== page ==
As a Southern California church community grieved, an investigation continued Monday after a couple described as gentle and kind grandparents were found dead in a Glendale home over the weekend.
"They were a dear older couple from our church, and we've known them for years," said Jim Stone, who attended Calvary Bible Church in Burbank with the couple. "Just to hear the news this morning was grievous to say the least, because they are gentle, kind, kind people, and it's just horrible this could happen."
Police found the couple, a man and woman, dead inside of a home on Alexander Street in Glendale on Sunday morning, Glendale Police Sgt. Robert William said. Officers came to the home after getting a call from a concerned family member who asked for a welfare check, he said.
Stone said he saw the couple in church last week, but not on Sunday.
A Calvary Bible Church representative identified the couple as William and Verna Scheiern. The coroner's office had only identified the body of William Scheiern, 77, as of Monday afternoon, City News Service reported.
The couple's grandson was named a person of interest in the killings, William said. On Monday, police said the man had been hosptalized after being involved in a single-vehicle crash.
"That was apparently a pretty significant accident where he sustained some serious injuries," William said. "The investigators are monitoring him and they won't investigate him until he's medically ready."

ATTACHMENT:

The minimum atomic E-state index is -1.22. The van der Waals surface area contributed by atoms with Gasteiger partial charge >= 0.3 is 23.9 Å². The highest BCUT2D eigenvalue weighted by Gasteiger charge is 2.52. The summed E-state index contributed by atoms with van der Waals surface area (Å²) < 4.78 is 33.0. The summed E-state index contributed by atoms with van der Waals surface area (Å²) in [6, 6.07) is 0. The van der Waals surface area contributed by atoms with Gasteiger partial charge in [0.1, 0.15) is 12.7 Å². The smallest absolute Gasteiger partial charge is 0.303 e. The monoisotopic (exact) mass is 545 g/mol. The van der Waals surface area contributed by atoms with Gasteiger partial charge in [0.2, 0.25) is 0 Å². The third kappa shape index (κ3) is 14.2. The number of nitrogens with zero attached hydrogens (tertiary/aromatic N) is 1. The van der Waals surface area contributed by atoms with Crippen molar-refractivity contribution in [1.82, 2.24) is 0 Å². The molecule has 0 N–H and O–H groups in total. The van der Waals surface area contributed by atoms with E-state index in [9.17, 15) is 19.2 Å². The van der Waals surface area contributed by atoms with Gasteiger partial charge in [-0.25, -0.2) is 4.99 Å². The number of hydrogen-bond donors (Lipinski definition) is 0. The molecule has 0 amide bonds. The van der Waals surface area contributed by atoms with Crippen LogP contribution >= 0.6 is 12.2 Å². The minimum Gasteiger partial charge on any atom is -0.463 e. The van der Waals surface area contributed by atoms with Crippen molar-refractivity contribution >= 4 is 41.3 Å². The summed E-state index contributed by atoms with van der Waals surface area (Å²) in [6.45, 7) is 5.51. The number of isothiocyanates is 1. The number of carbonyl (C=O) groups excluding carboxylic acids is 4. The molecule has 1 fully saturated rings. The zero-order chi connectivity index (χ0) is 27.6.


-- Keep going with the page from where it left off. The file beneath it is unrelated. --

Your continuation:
Investigators also said more than one person may have been involved in the killings.
Stone described the grandson as "troubled" and said his grandparents helped support him.
"You know, he was, I would say troubled is a way of saying it, but they took him in anyway," Stone said. "Though they had differences to say the least, they still took him in to care for him and help him in any way they could."
A neighbor of the couple said the grandson looked "normal."
"To me, he looks normal, the typical youngster. I've never seen anything that makes him look bad," Juan, a neighbor, said.
"I would never expect to see something like this happen in this neighborhood," he added.
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The deaths were being investigated as a double homicide, but detectives said Monday they don't know how long the couple had been dead.
"(They were) sweet, soft-spoken, gentle people," Stone said, adding that the grandson had been attending prayer groups at the church for a few months.
When officers arrived Sunday, money was found in plain sight inside the house, and police said they did not believe that a home invasion had occurred. All of the vehicles at the home were accounted for.
"It was shocking. It was sad obviously," said Tony Passarella, a neighbor of the couple. "You see them in the neighborhood and then, to know that something like this can happen so close to home, it's startling."